Struggling with writer’s block, author Andy Fitch left his desk one day to search for inspiration in New York City. Wandering the streets, he discovered his next project.
His book “Sixty Morning Walks” was originally published in 2008 in an interactive online format that allows readers to follow his walks through the city with images and text. The book will be published in print in 2013. Fitch will give a public reading at 7:30 p.m. Wednesday in Clark Lounge as part of Ithaca College’s Distinguished Visiting Writers Series.
Staff Writer Harmony Wright spoke with Fitch about the inspiration behind “Sixty Morning Walks,” the interactive online format and the process of getting the book published.
Harmony Wright: How did you come up with the idea for “Sixty Morning Walks?”
Andy Fitch: I pledged to myself I would finish one project on Feb. 15 and start a new one that day. That morning, I sat at my desk and nothing came to me. When I lived in New York, the way I resolved these issues is I would go take a walk, and hopefully it would come then. So I went outside and started walking. As I began cutting through the park, I thought, “OK, I’ll be doing a project called ‘Sixty Morning Walks.’”
HW: How did the online interactive format for “Sixty Morning Walks” develop?
AF: Craig Dworkin was the publisher. He’s a great poet, and that was totally his design. Some family members think all I’ve done is put together 12 pictures, and they never knew to click on one of those. One time, I asked Craig if there should be some cue, but he didn’t want any. I think of him as much cooler than myself, so I thought, “I’ll go with what Craig says.”
HW: In your writing you take the role of an objective observer strolling through the city. Are you ever criticized for the lack of plot in the feature?
AF: All the time. I’ve seen so many people get excited and tell me they’re into my book, and they’re on walk five, and I know they don’t get past walk eight. There’s no plot — no plot.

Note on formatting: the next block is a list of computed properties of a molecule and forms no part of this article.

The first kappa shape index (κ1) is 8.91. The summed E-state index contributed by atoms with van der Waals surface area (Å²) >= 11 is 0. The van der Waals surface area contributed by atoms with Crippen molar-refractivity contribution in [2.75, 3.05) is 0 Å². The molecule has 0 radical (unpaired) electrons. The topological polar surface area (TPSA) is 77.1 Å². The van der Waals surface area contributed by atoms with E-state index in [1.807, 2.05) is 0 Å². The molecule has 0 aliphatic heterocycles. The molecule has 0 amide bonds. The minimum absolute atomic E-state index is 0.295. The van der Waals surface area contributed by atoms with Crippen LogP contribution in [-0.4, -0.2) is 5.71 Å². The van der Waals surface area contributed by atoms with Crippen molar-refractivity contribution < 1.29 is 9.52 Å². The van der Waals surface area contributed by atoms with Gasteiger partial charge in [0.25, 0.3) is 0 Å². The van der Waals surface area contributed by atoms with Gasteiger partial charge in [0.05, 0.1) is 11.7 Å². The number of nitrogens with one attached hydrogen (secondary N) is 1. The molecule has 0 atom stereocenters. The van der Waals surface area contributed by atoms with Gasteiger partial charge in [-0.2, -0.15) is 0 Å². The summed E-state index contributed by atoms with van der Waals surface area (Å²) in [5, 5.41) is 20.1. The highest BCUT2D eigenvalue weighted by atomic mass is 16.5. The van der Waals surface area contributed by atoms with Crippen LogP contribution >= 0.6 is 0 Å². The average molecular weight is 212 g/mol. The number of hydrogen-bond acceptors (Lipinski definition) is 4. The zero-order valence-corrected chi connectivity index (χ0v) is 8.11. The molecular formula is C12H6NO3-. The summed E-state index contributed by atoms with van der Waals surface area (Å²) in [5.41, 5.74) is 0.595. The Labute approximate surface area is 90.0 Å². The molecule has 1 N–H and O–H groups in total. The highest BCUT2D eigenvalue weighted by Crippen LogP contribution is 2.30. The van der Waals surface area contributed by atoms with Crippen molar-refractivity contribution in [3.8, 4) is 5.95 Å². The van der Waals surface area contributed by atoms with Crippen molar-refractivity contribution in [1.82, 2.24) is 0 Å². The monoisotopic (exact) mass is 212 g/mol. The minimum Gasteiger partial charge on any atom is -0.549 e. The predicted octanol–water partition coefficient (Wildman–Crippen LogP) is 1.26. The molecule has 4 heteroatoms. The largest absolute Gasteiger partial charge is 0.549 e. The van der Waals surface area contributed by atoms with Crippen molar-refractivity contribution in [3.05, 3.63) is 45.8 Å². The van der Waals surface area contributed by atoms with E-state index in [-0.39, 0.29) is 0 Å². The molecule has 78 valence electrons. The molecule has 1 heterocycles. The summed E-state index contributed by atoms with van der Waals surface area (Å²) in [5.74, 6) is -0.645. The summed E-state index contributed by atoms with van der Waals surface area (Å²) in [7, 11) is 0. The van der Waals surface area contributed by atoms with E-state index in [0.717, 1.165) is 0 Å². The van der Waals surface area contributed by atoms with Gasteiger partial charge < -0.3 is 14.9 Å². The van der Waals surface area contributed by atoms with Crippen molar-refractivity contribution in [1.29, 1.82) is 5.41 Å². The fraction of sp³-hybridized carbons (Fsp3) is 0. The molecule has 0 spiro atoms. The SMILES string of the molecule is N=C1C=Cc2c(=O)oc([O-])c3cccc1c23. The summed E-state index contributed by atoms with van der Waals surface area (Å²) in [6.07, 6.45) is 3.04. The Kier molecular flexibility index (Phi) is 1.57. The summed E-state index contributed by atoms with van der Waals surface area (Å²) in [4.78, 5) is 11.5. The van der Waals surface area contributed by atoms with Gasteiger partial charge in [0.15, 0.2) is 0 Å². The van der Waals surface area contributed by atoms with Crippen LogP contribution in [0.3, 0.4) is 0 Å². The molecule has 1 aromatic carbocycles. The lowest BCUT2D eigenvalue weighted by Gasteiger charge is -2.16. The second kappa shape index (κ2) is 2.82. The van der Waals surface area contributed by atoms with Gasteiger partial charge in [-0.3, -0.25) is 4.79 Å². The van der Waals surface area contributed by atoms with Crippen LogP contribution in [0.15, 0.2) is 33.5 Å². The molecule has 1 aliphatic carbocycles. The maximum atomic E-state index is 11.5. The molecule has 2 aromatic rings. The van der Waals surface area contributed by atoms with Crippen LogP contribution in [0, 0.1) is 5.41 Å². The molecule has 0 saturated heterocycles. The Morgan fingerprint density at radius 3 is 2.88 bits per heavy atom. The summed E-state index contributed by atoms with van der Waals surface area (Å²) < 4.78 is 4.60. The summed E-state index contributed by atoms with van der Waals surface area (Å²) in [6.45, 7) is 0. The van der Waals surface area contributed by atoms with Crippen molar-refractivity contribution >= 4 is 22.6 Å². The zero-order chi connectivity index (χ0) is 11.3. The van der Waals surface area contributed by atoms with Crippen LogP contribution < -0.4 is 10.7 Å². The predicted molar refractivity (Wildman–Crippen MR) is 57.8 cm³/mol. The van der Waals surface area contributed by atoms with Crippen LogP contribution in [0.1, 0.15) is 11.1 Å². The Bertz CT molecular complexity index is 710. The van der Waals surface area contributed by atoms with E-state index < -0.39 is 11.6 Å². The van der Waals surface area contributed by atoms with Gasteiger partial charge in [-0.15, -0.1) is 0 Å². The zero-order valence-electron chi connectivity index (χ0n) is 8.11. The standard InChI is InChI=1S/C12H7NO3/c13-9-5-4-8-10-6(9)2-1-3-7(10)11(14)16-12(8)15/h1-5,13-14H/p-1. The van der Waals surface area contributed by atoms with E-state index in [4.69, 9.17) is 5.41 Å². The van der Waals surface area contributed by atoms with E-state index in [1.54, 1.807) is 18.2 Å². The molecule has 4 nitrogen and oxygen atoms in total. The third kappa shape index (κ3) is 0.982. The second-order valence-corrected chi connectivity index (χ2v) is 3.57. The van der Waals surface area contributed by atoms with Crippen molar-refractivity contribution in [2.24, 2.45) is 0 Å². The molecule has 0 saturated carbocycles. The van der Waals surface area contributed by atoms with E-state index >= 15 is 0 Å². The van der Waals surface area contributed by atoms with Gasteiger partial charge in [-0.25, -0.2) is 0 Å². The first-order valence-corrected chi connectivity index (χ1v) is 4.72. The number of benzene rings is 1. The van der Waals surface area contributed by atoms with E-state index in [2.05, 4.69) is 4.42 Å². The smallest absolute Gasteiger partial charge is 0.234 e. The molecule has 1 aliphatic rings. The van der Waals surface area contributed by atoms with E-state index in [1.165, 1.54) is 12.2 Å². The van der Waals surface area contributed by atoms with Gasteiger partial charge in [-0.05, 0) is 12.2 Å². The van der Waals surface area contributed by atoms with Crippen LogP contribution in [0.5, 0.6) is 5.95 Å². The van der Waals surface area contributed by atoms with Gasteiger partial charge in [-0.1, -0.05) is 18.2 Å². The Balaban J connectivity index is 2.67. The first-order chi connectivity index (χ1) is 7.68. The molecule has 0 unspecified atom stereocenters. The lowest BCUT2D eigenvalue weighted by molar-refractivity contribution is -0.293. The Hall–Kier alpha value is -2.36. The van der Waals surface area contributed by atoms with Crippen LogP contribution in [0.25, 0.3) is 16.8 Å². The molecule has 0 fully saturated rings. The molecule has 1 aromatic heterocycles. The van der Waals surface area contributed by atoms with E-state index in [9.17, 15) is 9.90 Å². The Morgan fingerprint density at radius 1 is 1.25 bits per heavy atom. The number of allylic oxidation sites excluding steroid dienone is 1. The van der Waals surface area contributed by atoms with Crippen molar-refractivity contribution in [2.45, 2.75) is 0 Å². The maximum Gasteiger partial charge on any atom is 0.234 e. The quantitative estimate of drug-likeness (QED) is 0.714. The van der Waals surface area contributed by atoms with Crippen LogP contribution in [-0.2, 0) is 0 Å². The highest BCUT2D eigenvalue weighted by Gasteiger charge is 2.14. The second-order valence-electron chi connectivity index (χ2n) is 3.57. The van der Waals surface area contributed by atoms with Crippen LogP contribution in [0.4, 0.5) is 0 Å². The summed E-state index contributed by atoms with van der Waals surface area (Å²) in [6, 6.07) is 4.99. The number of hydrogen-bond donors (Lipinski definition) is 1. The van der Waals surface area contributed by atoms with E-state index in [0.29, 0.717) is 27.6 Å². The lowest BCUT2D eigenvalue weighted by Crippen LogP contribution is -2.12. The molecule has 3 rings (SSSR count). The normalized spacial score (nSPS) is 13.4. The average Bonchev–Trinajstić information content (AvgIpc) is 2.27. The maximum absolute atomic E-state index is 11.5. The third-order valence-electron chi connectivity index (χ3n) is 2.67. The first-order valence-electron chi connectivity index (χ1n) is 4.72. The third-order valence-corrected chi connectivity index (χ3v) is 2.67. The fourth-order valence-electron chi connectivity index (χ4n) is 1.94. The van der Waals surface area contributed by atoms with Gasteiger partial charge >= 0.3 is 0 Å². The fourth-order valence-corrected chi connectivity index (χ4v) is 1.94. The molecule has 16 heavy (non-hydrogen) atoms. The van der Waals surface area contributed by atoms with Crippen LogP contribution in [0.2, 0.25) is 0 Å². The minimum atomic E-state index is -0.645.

HW: What drove your decision to write in this style?
AF: I never really needed to finish books. I never really cared what happened at the ending. All I
really liked, I realized, was exposition — the first chapter — so I wanted to write a book that was basically 60 expositions.
HW: You said you are involved in a “60-year cycle of 60-part projects.” Why is the number 60 so important?
AF: If you’re going to pick a number and investigate time in our culture, you pick 60.
HW: What inspired this project?
AF: All the walks are 60 sentences long. There’s a project from John Cage, a musician and poet, in which he would tell 60-second stories. If it were a long story, he would have to read it really fast, and if it were a short story, he would have to read it really slowly. Also, a project by the poet Lyn Hejinian in which she wrote her autobiography when she was 37 years old using 37 sentences for each chapter.
HW: What is your goal for the book?
AF: I really wanted it to feel like a walk through a big dense city. I wanted people to find their own way through the book and have certain impressions linger. My hope was that 20 people could read a specific walk and have a different experience of it, and that would be the same as if 20 people took a walk across Manhattan. It would be an entirely different walk for each of them.
To experience the online version of Flitch’s “Sixty Morning Walks,” visit http://english.utah.edu/eclipse/projects/WALKS/Morning.html.